In relation to “Retraction Watch” and “Retraction Watch II“, concerning academic fraud in accounting research, particularly as related to unsubstantiated data, Neil Remington Abramson commented as follows:
It’s hard for the peer review process to deal with outright fraud, especially the falsification of data. The reviewer receives the paper, which includes the analysis of data. Usually a stats-based paper would include a correlation table plus tables reporting whatever statistical techniques were employed. Appendices might reveal how summary variables were created.
Suppose the underlying data was falsified? Suppose you generated a bunch of fictitious cases to improve your levels of significance? How would I, as a reviewer, even know? Yet your bigger sample and higher levels of significance might get you a slot in a better journal; beating out someone whose paper was less impressive because honesty limited its value.
The last time I tried to do a China study, I lined up some Chinese researchers to administer my questionnaires in China. I told them I wanted them to send me the completed questionnaires and the research funding would pay for the courier. I said I wanted the questionnaires because there are various reports of data falsification in China (and elsewhere). I was told my Chinese counterparts were willing to send me the data spreadsheet but not the questionnaires. If I insisted on the questionnaires, they would withdraw.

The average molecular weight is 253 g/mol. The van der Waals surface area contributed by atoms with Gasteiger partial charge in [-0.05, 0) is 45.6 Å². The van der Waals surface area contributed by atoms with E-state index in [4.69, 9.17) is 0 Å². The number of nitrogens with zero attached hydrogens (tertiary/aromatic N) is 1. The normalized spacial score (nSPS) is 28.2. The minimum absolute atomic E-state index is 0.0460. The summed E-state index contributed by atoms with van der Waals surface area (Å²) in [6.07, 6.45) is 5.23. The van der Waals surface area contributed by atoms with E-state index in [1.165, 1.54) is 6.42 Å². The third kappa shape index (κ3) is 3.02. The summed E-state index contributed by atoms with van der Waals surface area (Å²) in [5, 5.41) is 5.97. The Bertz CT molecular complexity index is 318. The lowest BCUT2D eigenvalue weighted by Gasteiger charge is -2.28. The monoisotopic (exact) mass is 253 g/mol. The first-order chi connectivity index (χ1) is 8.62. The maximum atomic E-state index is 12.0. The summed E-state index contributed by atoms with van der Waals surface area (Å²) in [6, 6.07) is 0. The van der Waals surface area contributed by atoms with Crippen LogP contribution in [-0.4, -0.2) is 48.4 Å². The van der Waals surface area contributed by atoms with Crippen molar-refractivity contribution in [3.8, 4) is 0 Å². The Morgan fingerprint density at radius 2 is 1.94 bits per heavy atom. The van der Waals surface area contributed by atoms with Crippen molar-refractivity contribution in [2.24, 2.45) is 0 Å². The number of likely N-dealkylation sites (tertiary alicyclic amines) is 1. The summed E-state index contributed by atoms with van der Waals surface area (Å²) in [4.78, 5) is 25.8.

I discussed this with my colleagues and advisors here at SFU, and we decided I should withdraw myself. There was no reason we could think of why they couldn’t courier the questionnaires unless they didn’t exist. It’s easy to falsify a data spreadsheet if you are dishonest. It’s harder to do so with hundreds of questionnaires.
It is conceivable, however, that had I accepted the data set without the questionnaires, I could have produced a falsified analysis without knowing it, and reviewers would not have known either. It would only be through inability to replicate the findings that questions could be raised, and there are few replications done. Replications, when successful, are unlikely to appeal to top journals. They are the results one just expects when the initial work has been done honestly in the first place